Today no one has heard of Rodac. They were bought by Ingersoll Rand, only a few of the Rodac designs are still sold.

    (Rodac got in trouble copying the CP 734 impact wrench a few months before the patent on the hammer cage was over. There ended up being two externally identical versions of the Rodac 734 knockoff, one with the hydraulic hammer cage, and one with the steel hammer cage).

      1. Chicago Pneumatic is really a very high quality tool brand. Probably best for shop mechanics.

        Snap On has a good reputation because the single line trucks. Their tools are expensive, not because of super high quality, but they will offer credit to anyone.

      2. I’m pretty sure HF chose their names very carefully, purely to cause exactly this confusion: they carry Chicago Electric, and Central Pneumatic, _not_ Chicago Pneumatic, if I recall correctly.

  2. In the jewelry world, most people use Foredom rotary tools. They’re pretty robust and produce a lot more torque than a Dremel. They’re also larger/heavier, and universally used with a flexible drive from the motor, hanging over the workplace, down to a handpiece that has collets or a chuck. They’re definitely a mid- to high-end Dremel competitor that’s still going strong.

    1. My grandfather was a jewelery designer, and he always used a dentist’s drill that he had machined a set of collets for. Always been jealous of that rig.

      This was fine work, though, and not the grinding-through-a-PC-case type of things that folks tend to do with Dremels, branded or otherwise.

  3. I have an older Dremel, it has a steel storage case, but unlike the Handee in the title photo, the case has a Styrofoam mold to hold the tool and bits. I’m guessing it is from the 1960’s-70’s.

    Doesn’t Bosch own Dremel now?

  4. “Today that tool might really be a Black and Decker…”

    That’s not really so new-school either, my first rotary tool was a Black and Decker some 30+ years ago.

      1. Like a little old school drill chuck. Yes, but here is a trick to center the bit and get less wobble. Open chuck a little blow into it to remove dust, then gently tighten it to the bit. Now holding the motor firmly in one hand with the lock button pressed rotate and “stir” the bit till more slop is evened out and it gets gently but securely tightened. Now give it the force of full grip on the chuck not the bit and tighten it and et-voila! It will be centered much better than just sticking the bit in and tightening it willy nilly.This works on a drill press too!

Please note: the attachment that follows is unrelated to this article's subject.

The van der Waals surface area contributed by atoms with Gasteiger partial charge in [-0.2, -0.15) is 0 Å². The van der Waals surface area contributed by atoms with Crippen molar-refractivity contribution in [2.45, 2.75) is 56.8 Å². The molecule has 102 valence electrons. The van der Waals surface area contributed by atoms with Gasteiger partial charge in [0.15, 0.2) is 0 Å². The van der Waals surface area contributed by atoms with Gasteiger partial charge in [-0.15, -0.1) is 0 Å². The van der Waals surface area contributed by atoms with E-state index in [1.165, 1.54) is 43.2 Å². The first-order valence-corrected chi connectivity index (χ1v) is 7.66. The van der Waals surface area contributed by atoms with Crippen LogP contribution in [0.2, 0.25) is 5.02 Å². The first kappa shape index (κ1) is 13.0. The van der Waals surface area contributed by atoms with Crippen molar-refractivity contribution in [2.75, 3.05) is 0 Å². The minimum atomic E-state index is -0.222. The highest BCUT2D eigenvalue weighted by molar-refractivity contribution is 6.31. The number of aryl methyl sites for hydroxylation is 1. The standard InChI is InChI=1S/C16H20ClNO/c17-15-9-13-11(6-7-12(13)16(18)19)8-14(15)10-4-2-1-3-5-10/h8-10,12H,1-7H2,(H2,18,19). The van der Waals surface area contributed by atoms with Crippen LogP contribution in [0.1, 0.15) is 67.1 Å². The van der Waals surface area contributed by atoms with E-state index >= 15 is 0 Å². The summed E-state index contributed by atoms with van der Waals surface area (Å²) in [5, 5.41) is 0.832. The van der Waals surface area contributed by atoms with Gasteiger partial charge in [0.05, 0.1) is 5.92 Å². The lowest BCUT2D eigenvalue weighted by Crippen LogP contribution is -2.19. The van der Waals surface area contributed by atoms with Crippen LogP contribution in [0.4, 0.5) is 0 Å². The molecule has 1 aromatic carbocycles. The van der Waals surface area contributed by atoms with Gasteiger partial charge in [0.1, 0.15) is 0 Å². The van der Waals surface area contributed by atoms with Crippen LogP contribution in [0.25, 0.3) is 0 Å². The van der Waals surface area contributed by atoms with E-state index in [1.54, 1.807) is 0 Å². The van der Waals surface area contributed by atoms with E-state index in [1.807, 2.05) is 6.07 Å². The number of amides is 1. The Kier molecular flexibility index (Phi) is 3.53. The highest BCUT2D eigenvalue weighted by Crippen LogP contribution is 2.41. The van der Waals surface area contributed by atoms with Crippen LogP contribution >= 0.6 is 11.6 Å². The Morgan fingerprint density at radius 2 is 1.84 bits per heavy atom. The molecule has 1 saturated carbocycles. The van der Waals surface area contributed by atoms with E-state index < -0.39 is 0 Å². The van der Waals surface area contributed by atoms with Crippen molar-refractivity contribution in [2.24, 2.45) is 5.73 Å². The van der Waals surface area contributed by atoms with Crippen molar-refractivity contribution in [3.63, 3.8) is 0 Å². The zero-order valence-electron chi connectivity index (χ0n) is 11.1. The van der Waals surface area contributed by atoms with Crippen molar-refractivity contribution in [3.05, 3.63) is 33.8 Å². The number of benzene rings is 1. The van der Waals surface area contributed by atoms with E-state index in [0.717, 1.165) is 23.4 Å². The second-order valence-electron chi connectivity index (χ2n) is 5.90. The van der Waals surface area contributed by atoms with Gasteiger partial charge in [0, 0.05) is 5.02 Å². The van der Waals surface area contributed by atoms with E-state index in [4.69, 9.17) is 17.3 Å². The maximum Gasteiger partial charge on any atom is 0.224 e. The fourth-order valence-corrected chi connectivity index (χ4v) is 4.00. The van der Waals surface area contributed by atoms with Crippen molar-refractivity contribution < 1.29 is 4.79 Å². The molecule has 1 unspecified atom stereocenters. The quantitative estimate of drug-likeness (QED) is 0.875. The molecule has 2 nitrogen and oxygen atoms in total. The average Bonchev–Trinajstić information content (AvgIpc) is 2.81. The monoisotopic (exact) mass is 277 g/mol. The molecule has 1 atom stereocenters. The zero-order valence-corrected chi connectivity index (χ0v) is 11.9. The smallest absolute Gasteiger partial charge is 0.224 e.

5. Dremel is really a success story in marketing and finding the right product for your market. Dremel tools have absolutely crap bearings and collets, not much better than the bottom of the barrel imports, but they were just good enough for the usual home gamer and with a low intro price that gets you into the dremel ecosystem of medium/low grade tools where they make most of their profit. But they have crushed the competition and like the article mentiones they have absolutely crushed the competition with their approach. Impressive really

    1. They used to be better-made though. I’m still using the one I bought as a teenager in the mid-1970’s, and they’ll pry that thing out of my cold dead hand. Back then it wasn’t only the bearings that were better. First, it had the small pin-chuck type bit holder instead of the more modern miniature drill chuck. Not as nice in some ways, but it gets into tight spaces that newer Dremels and clones won’t. Also, it had a crude speed regulator – I think it worked using the back-EMF of the motor to change the phase angle and apply a greater average voltage as the motor slowed under load. It’s SO much nicer to use than a tool that doesn’t have that feature. I suspect they eliminated it because people were abusing it and burning the tools out. Anyway, I agree that modern Dremel tools are mediocre at best, but back in the day they were pretty good IMHO.

  6. Can’t they use a BLDC type motor in these? I have a German made B&D tool about 18V DC, it’s better than a Dremel. I run it on a regulated power supply. It doesn’t rev down when under load. It has permanent magnets not series windings. Dremel used to make a PM type years ago then went back to the series design which revs way up and slows way down under load. Now we have high density magnets. The sound of a brush type series motor running on AC instead of DC is annoying at least and not efficient. These tools are used close up to your hearing and the whine is harmful. The BLDC type should have a quiet sound profile.